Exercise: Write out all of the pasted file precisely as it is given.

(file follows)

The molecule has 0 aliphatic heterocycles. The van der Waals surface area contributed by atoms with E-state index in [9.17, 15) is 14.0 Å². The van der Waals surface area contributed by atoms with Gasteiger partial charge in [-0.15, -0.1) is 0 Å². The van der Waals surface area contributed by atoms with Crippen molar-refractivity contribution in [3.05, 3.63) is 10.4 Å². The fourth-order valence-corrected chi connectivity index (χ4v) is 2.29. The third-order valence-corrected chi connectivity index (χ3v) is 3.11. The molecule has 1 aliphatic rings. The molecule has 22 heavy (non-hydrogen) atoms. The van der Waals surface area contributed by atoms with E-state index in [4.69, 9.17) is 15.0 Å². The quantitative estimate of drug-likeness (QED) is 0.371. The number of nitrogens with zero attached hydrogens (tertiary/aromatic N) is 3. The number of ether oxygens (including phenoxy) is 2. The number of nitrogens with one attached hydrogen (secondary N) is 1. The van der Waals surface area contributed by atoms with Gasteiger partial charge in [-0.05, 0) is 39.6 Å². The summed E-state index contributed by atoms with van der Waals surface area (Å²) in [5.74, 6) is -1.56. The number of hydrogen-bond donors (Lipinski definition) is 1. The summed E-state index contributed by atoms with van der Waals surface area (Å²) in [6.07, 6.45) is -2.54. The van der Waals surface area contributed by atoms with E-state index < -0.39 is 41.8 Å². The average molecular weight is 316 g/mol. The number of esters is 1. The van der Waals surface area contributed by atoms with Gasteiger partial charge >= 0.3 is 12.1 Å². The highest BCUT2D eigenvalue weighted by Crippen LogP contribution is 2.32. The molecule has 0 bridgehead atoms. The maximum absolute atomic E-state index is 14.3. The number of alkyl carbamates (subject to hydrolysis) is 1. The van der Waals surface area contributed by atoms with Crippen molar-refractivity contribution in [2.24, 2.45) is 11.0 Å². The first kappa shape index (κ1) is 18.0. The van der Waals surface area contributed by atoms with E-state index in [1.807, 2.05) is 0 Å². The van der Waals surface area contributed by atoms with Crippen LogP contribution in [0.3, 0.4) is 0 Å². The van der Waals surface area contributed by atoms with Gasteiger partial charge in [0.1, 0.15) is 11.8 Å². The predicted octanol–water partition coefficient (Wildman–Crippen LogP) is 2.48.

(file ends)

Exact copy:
The molecule has 0 aliphatic heterocycles. The van der Waals surface area contributed by atoms with E-state index in [9.17, 15) is 14.0 Å². The van der Waals surface area contributed by atoms with Gasteiger partial charge in [-0.15, -0.1) is 0 Å². The van der Waals surface area contributed by atoms with Crippen molar-refractivity contribution in [3.05, 3.63) is 10.4 Å². The fourth-order valence-corrected chi connectivity index (χ4v) is 2.29. The third-order valence-corrected chi connectivity index (χ3v) is 3.11. The molecule has 1 aliphatic rings. The molecule has 22 heavy (non-hydrogen) atoms. The van der Waals surface area contributed by atoms with E-state index in [4.69, 9.17) is 15.0 Å². The quantitative estimate of drug-likeness (QED) is 0.371. The number of nitrogens with zero attached hydrogens (tertiary/aromatic N) is 3. The number of ether oxygens (including phenoxy) is 2. The number of nitrogens with one attached hydrogen (secondary N) is 1. The van der Waals surface area contributed by atoms with Gasteiger partial charge in [-0.05, 0) is 39.6 Å². The summed E-state index contributed by atoms with van der Waals surface area (Å²) in [5.74, 6) is -1.56. The number of hydrogen-bond donors (Lipinski definition) is 1. The summed E-state index contributed by atoms with van der Waals surface area (Å²) in [6.07, 6.45) is -2.54. The van der Waals surface area contributed by atoms with E-state index < -0.39 is 41.8 Å². The average molecular weight is 316 g/mol. The number of esters is 1. The van der Waals surface area contributed by atoms with Gasteiger partial charge >= 0.3 is 12.1 Å². The highest BCUT2D eigenvalue weighted by Crippen LogP contribution is 2.32. The molecule has 0 bridgehead atoms. The maximum absolute atomic E-state index is 14.3. The number of alkyl carbamates (subject to hydrolysis) is 1. The van der Waals surface area contributed by atoms with Crippen molar-refractivity contribution in [2.24, 2.45) is 11.0 Å². The first kappa shape index (κ1) is 18.0. The van der Waals surface area contributed by atoms with E-state index in [1.807, 2.05) is 0 Å². The van der Waals surface area contributed by atoms with Crippen LogP contribution in [0.3, 0.4) is 0 Å². The van der Waals surface area contributed by atoms with Gasteiger partial charge in [0.1, 0.15) is 11.8 Å². The predicted octanol–water partition coefficient (Wildman–Crippen LogP) is 2.48.